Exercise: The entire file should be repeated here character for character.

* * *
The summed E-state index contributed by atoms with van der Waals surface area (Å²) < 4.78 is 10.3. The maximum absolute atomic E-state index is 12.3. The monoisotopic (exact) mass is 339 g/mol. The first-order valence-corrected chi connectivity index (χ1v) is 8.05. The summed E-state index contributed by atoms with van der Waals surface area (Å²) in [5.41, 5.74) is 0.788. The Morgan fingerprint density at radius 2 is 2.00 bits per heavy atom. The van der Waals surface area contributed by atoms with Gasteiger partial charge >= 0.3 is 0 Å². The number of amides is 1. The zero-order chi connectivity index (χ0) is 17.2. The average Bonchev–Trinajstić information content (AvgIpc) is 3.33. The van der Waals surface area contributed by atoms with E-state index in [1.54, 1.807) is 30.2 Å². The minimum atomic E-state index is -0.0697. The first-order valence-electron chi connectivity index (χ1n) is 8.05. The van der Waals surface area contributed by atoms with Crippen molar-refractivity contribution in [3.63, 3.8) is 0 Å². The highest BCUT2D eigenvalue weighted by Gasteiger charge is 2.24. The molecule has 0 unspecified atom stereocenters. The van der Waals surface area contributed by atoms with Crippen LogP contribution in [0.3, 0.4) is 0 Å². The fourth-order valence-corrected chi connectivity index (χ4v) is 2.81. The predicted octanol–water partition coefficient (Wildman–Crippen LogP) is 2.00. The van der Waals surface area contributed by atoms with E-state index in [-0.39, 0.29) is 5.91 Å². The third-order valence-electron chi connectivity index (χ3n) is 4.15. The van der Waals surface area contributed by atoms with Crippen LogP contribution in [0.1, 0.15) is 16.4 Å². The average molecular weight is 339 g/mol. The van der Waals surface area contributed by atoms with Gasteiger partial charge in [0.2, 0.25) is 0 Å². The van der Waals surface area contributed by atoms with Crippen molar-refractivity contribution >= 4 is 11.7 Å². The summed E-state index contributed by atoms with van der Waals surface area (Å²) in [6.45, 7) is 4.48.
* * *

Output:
The summed E-state index contributed by atoms with van der Waals surface area (Å²) < 4.78 is 10.3. The maximum absolute atomic E-state index is 12.3. The monoisotopic (exact) mass is 339 g/mol. The first-order valence-corrected chi connectivity index (χ1v) is 8.05. The summed E-state index contributed by atoms with van der Waals surface area (Å²) in [5.41, 5.74) is 0.788. The Morgan fingerprint density at radius 2 is 2.00 bits per heavy atom. The van der Waals surface area contributed by atoms with Gasteiger partial charge >= 0.3 is 0 Å². The number of amides is 1. The zero-order chi connectivity index (χ0) is 17.2. The average Bonchev–Trinajstić information content (AvgIpc) is 3.33. The van der Waals surface area contributed by atoms with E-state index in [1.54, 1.807) is 30.2 Å². The minimum atomic E-state index is -0.0697. The first-order valence-electron chi connectivity index (χ1n) is 8.05. The van der Waals surface area contributed by atoms with Crippen molar-refractivity contribution in [3.63, 3.8) is 0 Å². The highest BCUT2D eigenvalue weighted by Gasteiger charge is 2.24. The molecule has 0 unspecified atom stereocenters. The van der Waals surface area contributed by atoms with Crippen LogP contribution in [0.3, 0.4) is 0 Å². The fourth-order valence-corrected chi connectivity index (χ4v) is 2.81. The predicted octanol–water partition coefficient (Wildman–Crippen LogP) is 2.00. The van der Waals surface area contributed by atoms with E-state index in [-0.39, 0.29) is 5.91 Å². The third-order valence-electron chi connectivity index (χ3n) is 4.15. The van der Waals surface area contributed by atoms with Crippen LogP contribution in [0.1, 0.15) is 16.4 Å². The average molecular weight is 339 g/mol. The van der Waals surface area contributed by atoms with Gasteiger partial charge in [0.2, 0.25) is 0 Å². The van der Waals surface area contributed by atoms with Crippen molar-refractivity contribution >= 4 is 11.7 Å². The summed E-state index contributed by atoms with van der Waals surface area (Å²) in [6.45, 7) is 4.48.